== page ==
'The production, stockpiling, and use of nuclear weapons are forbidden under Islam... the Islamic Republic of Iran shall never acquire these weapons'

Ali Khamenei, in 2012

Iran’s leaders have repeatedly denied that they have any ambitions to develop nuclear weapons. What is more, in a speech to nuclear scientists on 22 February 2012, Iran’s Supreme Leader, Ayatollah Ali Khamenei, declared the possession of such weapons a “grave sin”.  

There was nothing new in this statement: in 2005, Khamenei issued a fatwa - a religious edict - saying that “the production, stockpiling, and use of nuclear weapons are forbidden under Islam and that the Islamic Republic of Iran shall never acquire these weapons”.

Of course, this is not an absolute constraint on Iran developing nuclear weapons, but it’s unlikely that the religious authorities in Iran would modify this principle unless Iran was perceived to be under an existential threat, most plausibly, after having been attacked militarily by the US and/or Israel.

In a National Intelligence Estimate produced in November 2007, US intelligence judged that Iran did not have a nuclear weapons programme. There is no suggestion in the 2021 Annual Threat Assessment by US intelligence that its judgement is different today.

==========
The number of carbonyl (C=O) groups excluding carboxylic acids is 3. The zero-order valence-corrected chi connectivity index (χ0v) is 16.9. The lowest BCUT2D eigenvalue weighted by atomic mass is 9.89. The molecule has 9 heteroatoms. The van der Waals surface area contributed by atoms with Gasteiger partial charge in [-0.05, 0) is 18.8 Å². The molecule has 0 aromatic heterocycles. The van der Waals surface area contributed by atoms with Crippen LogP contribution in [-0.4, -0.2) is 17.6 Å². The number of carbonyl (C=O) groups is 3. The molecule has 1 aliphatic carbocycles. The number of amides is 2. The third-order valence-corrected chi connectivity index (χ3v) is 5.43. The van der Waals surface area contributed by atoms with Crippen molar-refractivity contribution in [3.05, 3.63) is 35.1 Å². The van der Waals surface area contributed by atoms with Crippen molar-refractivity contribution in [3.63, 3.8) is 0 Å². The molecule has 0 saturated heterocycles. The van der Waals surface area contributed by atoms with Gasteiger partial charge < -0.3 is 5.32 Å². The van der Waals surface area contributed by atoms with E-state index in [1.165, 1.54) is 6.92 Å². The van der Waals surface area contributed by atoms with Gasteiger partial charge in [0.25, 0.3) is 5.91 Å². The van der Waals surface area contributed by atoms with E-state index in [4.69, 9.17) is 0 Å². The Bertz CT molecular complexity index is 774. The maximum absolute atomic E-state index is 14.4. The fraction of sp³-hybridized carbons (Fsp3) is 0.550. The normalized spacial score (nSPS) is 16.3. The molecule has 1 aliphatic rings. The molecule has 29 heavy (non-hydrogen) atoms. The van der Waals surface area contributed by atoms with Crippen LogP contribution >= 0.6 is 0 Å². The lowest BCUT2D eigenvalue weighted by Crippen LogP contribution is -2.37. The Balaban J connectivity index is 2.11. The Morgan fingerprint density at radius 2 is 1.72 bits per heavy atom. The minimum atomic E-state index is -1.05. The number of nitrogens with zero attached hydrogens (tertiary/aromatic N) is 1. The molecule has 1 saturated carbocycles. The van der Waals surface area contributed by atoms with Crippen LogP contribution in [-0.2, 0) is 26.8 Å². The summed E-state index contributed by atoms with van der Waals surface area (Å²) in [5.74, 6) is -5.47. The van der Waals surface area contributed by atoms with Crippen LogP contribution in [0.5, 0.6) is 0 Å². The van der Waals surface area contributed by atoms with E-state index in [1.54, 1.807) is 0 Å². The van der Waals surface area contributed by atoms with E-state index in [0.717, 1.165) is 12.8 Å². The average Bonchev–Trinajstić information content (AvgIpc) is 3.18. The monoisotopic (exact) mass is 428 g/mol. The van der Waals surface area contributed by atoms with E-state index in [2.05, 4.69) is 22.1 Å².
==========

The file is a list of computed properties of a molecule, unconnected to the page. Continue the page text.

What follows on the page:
NPT grants rights to civil nuclear programme

In return for surrendering its right to develop nuclear weapons, the NPT grants “non-nuclear-weapon” states like Iran the right to develop a civil nuclear programme. Article IV(1) of the treaty makes this clear: “Nothing in this Treaty shall be interpreted as affecting the inalienable right of all the Parties to the Treaty to develop research, production and use of nuclear energy for peaceful purposes.”

So, on the face of things, the NPT gives all “non-nuclear-weapon” states what it calls an “inalienable right” to uranium enrichment on their own soil, so long as the enrichment is not for weapons manufacture. 

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Argentina, Brazil, Germany, Japan and the Netherlands are all in the same position as Iran. They are all “non-nuclear-weapon” state parties to the NPT. All of them have uranium enrichment facilities without being accused of breaching the NPT.